Sunday, June 17, 2012

REALITY BITES (BEN STILLER, 1994)

Reality Bites, USA, 1994
Dir: Ben Stiller
Cast: Winona Ryder, Ethan Hawke, Ben Stiller


Reality Bites follows Lelaina, played by Winona Ryder, a recent college grad who works as a TV production assistant. Her best friends are Vickie, played by Janeane Garofalo, Sammie, played by Steve Zahn, and Troy, the wannabe artist in love with Lelaina, played by Ethan Hawke. Reality Bites is a movie about its time. And because the 1990s were considered the Generation-X, Reality Bites came to be the defining film of Gen-X. Like The Graduate did for the peace and love generation, Saturday Night Fever did for the disco era, and The Breakfast Club did for the 80s, Reality Bites explains what its like to be a young adult living in the 90s. The film was directed by one of its stars, Ben Stiller. At the time, he was most famous for being comedian Jerry Stiller’s son and for creating The Ben Stiller Show, which became defunct after two years on MTV.
A lot of the narrative is told through video interviews as part of Lelaina’s attempt at a documentary on her friends and contemporary culture.  She expresses her distaste for consumerism, and yuppy-culture. She dates Michael, played by Stiller, a young executive who lacks the charm and bravado of the outspoken musician Troy. Stiller does a convincing job as an actor, and does better as a director, perfectly capturing that period in time when Michael Bay music videos and Big Gulps were the most prominent features of pop culture. Independent film was riding huge waves after the success of small-scale filmmakers like Robert Rodriguez and Kevin Smith. Studios were more open to young, first time filmmakers, eager for fresh material. Jersey Films, the production company of actor Danny DeVito, produced Reality Bites. The company came to prominence in the 90s producing successful films like Pulp Fiction, and Out of Sight.
Reality Bites also had a hip soundtrack featuring the music of Squeeze, The Knack, Peter Frampton and Lisa Loeb. Ryder was the quintessential it-girl of the 90s. Her breakout role was in the high school dark comedy Heathers, chronicling life as a teenager. She also worked with top directors like Tim Burton, Martin Scorsese, Francis Ford Coppola, and Woody Allen. Hawke used his turn in Reality Bites as the cynical and artistic rebel to propel himself to the A-list. He went on to star in indie hits like Before Sunrise, and Gattaca, as well as more commercially successful fare like Training Day, which got Hawke an Oscar Nomination.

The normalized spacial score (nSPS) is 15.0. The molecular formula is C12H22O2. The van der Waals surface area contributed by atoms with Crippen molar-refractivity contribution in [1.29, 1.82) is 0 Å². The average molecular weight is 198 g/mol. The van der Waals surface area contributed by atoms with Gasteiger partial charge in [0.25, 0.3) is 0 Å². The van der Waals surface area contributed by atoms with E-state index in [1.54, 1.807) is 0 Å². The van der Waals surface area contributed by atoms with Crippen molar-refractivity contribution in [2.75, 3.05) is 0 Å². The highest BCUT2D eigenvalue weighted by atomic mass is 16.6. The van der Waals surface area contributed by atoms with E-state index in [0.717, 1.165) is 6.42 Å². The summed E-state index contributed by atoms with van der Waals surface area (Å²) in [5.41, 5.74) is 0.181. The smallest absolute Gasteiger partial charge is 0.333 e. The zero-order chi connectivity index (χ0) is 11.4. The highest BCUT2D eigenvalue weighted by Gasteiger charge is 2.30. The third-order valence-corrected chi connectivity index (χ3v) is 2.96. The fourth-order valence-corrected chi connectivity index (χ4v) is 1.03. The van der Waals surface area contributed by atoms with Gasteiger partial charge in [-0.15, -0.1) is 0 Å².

Films about contemporary youth culture stretches back to 1955 when James Dean  and Natalie Wood starred in Rebel Without a Cause. 1955 was also the year Dean perished in a head-on collision with another car while driving down Route 41 in California. 39 years later, Reality Bites made its debut at the Sundance Film Festival. People immediately identified with its themes of confusion and alienation following graduation from college. The film, however, hasn’t aged well. Times have changed, and today, more than 18 years later, our culture is worried less about HIV exams and VHS tapes and more about their Facebook accounts and the latest iPhone app.
What, then, is the defining film of our generation? Is there one defining movie that we can say truly captures the reality of culture today? Perhaps its difficult to find the right script or the right actors whose collective voice can define a generation. But in 1994, brought together by that magic potion whose ingredients are kept secret by the movie gods, a group of characters came together to produce a charming and funny look at people trying to break out into the new world. Looking back today, the film is still relevant to all of us who are in similar positions, the only difference being it’s 2012, and not 1994. The same could be said about other culture-defining films, like the aforementioned The Graduate or Midnight Cowboy or anything by John Hughes. The problems are the same, but the clothes are different.

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